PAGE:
Diana Nucera: I think they have a potential to be. But for instance, if you are just given a sort of smart phone and using it to consume like social media or media, then you don't ever see the problem solving potential. And so what I noticed back in 2007 — and at the time I was working in youth media, working with youth in Chicago, and sort of as a volunteer for the Allied Media Conference. And thinking about this media lab, I just remember, like, every time we would open up a lab or someone would get a new piece of technology, there was always some kind of crime that would happen around it. So like, many labs got broken into and a lot of the things got stolen, or some youth would get jumped and their phones and get taken, or their computers would get stolen. And so it became really clear to me at the time that it's not that people don't want these things. It's just sort of, like, scary to have them, and mind you, this was when smartphones were a little newer. So I think as technology sort of progresses, these issues become a little less because they become normalized and we're all walking around with our phones. When I remember walking around at the time or just some rough spots in Chicago, [if] you had a phone, it was similar to having like a pair of Jordan's back in the day when people would like take your shoes, you know. Just to recognize that within these different economic situation, technology can play a role of solving a potential issue, but it also creates a sense of danger for people. So you have to — There's all this, like, security around it and trying to protect these assets. And I think I've been really interested in thinking about, well, if we remove that element, can you build community with technology rather than the individual sort of endeavors where people are protecting their own gear and only using technology for their own self gain. And that's kind of where this idea of a media lab came out of. Also, thinking about digital justice, which means that [there's] not just access to people, but like, what if we created a culture in which sharing technology and using technology to solve problems together — not just as techies coming in and supporting people — but like really using it as a tool for innovation on a community level and on a neighborhood level. Like, what does that look like, and what can that do to revitalize a city? And so our work has sort of stemmed from that.

Christopher Mitchell: And that's really good context. I did divert you a little bit from the question that I'd asked and didn't let you answer it. So I want to get back into where you're leaving off, but just so people have a sense of a little bit more of the history. So you mentioned the Allied Media Conference moves to Detroit in 2007. If you can walk me through briefly how that ends up and leads to the Equitable Internet Initiative, the EII, that we're going to be talking more about. Please walk me through that.

Diana Nucera: Sure. I will do the most abbreviated version I can for the sake of this medium, but it is quite a long story and you know, out of respect for the history of people involved, I'll do my best.

Christopher Mitchell: Well, and I think, just briefly, this is well captured by a Roosevelt Institute study, I believe. Has that been published yet? I know I've reviewed it, but I don't know if it's been published yet.

Diana Nucera: I don't think it has been published.

Christopher Mitchell: Okay. It will soon be documented quite well, and so people should be on the lookout for that after. I'm sure this interview will peak their interest.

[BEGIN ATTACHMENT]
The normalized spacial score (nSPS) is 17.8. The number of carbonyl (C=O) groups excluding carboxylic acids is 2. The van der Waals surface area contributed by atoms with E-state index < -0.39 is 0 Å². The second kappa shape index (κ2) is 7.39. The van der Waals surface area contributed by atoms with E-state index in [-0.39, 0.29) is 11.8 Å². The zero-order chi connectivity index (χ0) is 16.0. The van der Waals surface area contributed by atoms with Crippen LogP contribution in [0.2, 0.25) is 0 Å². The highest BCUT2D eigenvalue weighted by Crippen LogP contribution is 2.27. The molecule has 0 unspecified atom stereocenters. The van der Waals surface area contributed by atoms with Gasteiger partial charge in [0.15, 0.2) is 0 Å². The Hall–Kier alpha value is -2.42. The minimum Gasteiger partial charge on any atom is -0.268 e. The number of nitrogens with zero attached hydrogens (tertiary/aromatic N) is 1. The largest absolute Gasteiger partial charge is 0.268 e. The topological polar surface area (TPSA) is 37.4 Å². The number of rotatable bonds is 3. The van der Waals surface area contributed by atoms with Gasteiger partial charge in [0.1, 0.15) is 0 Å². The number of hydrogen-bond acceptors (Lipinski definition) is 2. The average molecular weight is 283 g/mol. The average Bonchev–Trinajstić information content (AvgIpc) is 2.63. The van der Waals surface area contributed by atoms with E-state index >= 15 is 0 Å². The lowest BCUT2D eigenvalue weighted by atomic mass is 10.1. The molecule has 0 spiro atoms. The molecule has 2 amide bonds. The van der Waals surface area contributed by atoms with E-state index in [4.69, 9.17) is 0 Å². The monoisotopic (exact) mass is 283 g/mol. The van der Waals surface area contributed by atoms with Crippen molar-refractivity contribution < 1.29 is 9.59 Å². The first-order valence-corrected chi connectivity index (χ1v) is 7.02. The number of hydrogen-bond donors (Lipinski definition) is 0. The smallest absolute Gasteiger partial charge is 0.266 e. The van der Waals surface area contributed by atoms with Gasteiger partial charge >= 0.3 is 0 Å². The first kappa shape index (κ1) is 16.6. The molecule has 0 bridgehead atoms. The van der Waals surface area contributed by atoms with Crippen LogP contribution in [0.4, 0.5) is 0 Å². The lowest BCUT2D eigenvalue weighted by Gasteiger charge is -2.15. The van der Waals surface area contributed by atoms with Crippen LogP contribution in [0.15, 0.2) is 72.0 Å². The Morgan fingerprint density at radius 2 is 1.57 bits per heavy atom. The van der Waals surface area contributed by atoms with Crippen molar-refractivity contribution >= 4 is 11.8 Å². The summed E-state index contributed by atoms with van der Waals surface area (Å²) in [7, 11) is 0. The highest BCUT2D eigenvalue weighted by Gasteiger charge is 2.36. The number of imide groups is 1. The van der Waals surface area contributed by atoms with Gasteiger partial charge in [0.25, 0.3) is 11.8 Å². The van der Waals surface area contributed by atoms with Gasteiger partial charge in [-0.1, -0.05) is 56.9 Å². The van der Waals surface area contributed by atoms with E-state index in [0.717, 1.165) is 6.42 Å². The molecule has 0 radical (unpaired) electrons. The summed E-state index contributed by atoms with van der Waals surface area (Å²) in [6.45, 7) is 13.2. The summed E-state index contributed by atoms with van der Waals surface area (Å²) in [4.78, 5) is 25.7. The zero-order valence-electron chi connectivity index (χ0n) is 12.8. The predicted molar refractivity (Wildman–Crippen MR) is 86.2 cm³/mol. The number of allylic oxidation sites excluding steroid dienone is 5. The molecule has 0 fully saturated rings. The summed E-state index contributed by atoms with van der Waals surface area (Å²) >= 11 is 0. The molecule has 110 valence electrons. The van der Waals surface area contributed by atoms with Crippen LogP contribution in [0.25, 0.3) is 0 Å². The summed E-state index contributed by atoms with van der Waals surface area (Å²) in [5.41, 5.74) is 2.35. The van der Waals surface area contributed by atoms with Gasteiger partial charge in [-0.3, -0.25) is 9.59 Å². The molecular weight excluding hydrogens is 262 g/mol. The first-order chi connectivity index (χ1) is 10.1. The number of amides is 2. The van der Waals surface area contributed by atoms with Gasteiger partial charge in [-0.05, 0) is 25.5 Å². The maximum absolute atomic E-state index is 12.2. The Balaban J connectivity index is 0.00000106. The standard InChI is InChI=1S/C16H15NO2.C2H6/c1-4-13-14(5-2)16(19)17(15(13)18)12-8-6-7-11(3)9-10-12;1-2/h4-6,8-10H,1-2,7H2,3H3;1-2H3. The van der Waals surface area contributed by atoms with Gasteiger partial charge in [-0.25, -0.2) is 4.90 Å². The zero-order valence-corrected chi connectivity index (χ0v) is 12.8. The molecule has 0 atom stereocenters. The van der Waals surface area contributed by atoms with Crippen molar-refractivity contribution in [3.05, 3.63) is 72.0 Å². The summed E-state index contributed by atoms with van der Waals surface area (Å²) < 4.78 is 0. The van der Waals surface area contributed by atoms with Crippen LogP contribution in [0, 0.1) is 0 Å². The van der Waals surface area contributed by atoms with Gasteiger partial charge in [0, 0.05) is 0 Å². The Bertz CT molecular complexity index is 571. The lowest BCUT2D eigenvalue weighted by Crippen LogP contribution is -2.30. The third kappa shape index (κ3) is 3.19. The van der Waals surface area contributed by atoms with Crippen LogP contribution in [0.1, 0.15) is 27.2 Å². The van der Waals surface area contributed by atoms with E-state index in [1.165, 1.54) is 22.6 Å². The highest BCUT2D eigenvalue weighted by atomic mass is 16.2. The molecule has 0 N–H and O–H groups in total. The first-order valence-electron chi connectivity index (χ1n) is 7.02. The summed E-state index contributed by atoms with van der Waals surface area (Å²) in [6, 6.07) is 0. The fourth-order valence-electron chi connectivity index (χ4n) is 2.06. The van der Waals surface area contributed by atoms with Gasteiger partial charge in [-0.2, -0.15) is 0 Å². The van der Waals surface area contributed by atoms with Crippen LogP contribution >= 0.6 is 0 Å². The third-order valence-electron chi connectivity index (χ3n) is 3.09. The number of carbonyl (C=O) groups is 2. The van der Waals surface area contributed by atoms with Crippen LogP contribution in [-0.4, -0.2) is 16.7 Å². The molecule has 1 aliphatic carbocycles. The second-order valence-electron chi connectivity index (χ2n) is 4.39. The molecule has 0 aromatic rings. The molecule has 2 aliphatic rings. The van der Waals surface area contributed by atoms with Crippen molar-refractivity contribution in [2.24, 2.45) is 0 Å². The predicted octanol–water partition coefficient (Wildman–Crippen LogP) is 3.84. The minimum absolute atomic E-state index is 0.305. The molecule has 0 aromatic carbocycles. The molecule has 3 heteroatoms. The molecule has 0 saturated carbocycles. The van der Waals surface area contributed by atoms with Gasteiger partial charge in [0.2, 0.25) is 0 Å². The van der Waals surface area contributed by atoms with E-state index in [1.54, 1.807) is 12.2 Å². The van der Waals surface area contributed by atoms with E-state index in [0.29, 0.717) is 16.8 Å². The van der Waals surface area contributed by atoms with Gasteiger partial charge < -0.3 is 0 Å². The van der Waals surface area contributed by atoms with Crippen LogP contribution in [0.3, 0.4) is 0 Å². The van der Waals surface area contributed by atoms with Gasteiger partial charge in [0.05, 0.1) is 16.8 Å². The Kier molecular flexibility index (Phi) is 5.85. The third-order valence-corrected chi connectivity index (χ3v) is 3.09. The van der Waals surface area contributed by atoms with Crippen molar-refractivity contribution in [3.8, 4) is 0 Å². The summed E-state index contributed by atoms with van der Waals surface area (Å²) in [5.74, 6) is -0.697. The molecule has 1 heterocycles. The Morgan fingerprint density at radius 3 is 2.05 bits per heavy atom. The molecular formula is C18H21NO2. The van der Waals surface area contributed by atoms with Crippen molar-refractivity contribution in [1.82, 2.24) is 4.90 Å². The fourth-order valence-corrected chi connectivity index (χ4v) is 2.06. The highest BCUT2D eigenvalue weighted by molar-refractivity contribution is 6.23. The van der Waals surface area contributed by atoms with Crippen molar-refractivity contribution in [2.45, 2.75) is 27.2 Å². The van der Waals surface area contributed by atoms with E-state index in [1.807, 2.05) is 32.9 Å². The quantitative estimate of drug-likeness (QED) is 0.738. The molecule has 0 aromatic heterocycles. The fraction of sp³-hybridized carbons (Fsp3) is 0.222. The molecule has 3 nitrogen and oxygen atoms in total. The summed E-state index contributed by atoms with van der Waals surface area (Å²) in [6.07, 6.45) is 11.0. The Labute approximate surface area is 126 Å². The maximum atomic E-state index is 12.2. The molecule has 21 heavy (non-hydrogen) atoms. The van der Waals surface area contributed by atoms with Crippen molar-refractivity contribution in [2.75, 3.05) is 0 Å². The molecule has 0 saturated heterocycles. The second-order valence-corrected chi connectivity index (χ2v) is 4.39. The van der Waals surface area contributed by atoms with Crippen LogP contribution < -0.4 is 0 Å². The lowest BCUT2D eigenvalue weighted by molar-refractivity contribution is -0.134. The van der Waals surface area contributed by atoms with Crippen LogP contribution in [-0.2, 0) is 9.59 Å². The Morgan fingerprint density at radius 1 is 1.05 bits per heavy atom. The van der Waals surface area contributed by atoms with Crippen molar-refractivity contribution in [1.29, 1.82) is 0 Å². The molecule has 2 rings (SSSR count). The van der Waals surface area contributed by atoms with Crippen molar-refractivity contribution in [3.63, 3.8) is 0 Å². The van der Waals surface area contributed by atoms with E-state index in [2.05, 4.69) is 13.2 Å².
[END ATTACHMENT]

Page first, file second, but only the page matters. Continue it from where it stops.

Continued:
Diana Nucera: So we started off with, like I said, the media lab and this idea of a potluck of technology and a space in which people can teach and learn together. That's sort of the birth of the pedagogy. So the science and art of how we approach teaching technology emerged from that moment. As the Allied Media Conference grew, in 2009, we had a switch over in the federal government, and that's when Obama was now in power and released these federal stimulus packages, and one was about broadband adoption. So it was a session in the Allied Media Conference in 2009, which I believe was called Building a Healthy Digital Ecolog, lead by Josh Breitbart that was looking at the ways in which communities could go after federal funding to then build their systems that they need. If there's something that's been prevalent within all of this, all the years of this work, it's that technology infrastructure is often overlooked within city planning or any sort of public development. It seems to be a private sector thing. So we were looking at, how do you look at this federal funding to bring it into more of a the public sector, like if people are sort of taking over and building themselves. So from there we created a series. We won this stimulus funding after developing the Detroit Digital Justice Coalition. And so that formed out of the AMC session. The digital justice coalition went on and said, "Hey, we can't apply for these funds if you don't know what people want or how they need technology." So then, burning from the media lab, we said, "Hey, let's create a DiscoTech," which is short for discovering technology. It's pretty fun. And my idea was to get all of the members of the coalition and their communities that they are connected with to create these sort of stations that allowed people to teach and learn together because you can't enter into a conversation about what you need or want to use tech for, if you don't know what it is or what it can do. And so that marks another point of truly understanding how digital justice work and stuff. We have a pedagogy of sharing and teaching and learning together with the community; then comes this like understanding that education is at the core of participation, especially within this particular realm, within the digital realm in Detroit. That was around 2011 when we started looking at [it], got BTOP funding, and then built these programs called Detroit Future. And there's Detroit Future Media, Detroit, Future Youth, and Detroit Future Schools, none of which are associated with Detroit Future City. That came after our success. The one I ran, which I'll speak about, is the Detroit Future Media. And the idea of broadband adoption was not getting people a connection to the Internet, but showing people how to move from being consumers of media to be producers. So what if we all created online businesses or digital media to share a campaign and then move that from the analog world as a community into the digital world as a community. So, one of the best metaphors I like around this is sort of moving from the concept of the Internet as the information super highway to more of a neighborhood that has the equivalent of bike paths, parks, and public spaces. And so we learned that, like, because of the sort of inequity within technology in general and the structural racism that exists within Detroit, that it was very scary for people to go online. It's an overwhelming place, and there's racism and sexism and all this stuff that exists. And so that's where we were, like, if we come together as a community, we can carve out the spaces that we need in order to really start to develop this online space.